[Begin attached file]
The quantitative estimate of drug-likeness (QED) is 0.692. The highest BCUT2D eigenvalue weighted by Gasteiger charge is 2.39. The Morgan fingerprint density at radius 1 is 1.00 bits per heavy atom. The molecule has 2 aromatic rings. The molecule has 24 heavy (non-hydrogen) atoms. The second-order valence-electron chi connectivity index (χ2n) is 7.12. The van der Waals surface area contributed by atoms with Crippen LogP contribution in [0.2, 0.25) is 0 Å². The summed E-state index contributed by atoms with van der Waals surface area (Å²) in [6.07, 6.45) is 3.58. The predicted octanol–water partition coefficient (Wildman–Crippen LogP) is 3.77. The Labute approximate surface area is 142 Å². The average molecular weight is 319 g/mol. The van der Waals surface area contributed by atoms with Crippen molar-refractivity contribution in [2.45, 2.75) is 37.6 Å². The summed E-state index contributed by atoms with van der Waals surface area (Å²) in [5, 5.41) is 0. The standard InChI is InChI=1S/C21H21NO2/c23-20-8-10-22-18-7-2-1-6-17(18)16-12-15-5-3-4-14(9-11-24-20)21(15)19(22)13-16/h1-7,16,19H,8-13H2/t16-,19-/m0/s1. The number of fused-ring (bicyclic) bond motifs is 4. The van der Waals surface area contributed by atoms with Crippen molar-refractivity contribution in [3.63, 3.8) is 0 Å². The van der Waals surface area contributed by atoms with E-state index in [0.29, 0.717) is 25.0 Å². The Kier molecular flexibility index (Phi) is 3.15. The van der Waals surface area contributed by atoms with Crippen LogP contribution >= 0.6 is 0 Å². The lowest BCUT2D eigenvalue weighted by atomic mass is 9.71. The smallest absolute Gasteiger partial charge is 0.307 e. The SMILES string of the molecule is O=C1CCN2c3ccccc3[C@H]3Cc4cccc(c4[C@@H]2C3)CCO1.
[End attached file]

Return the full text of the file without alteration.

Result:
The quantitative estimate of drug-likeness (QED) is 0.692. The highest BCUT2D eigenvalue weighted by Gasteiger charge is 2.39. The Morgan fingerprint density at radius 1 is 1.00 bits per heavy atom. The molecule has 2 aromatic rings. The molecule has 24 heavy (non-hydrogen) atoms. The second-order valence-electron chi connectivity index (χ2n) is 7.12. The van der Waals surface area contributed by atoms with Crippen LogP contribution in [0.2, 0.25) is 0 Å². The summed E-state index contributed by atoms with van der Waals surface area (Å²) in [6.07, 6.45) is 3.58. The predicted octanol–water partition coefficient (Wildman–Crippen LogP) is 3.77. The Labute approximate surface area is 142 Å². The average molecular weight is 319 g/mol. The van der Waals surface area contributed by atoms with Crippen molar-refractivity contribution in [2.45, 2.75) is 37.6 Å². The summed E-state index contributed by atoms with van der Waals surface area (Å²) in [5, 5.41) is 0. The standard InChI is InChI=1S/C21H21NO2/c23-20-8-10-22-18-7-2-1-6-17(18)16-12-15-5-3-4-14(9-11-24-20)21(15)19(22)13-16/h1-7,16,19H,8-13H2/t16-,19-/m0/s1. The number of fused-ring (bicyclic) bond motifs is 4. The van der Waals surface area contributed by atoms with Crippen molar-refractivity contribution in [3.63, 3.8) is 0 Å². The van der Waals surface area contributed by atoms with E-state index in [0.29, 0.717) is 25.0 Å². The Kier molecular flexibility index (Phi) is 3.15. The van der Waals surface area contributed by atoms with Crippen LogP contribution >= 0.6 is 0 Å². The lowest BCUT2D eigenvalue weighted by atomic mass is 9.71. The smallest absolute Gasteiger partial charge is 0.307 e. The SMILES string of the molecule is O=C1CCN2c3ccccc3[C@H]3Cc4cccc(c4[C@@H]2C3)CCO1.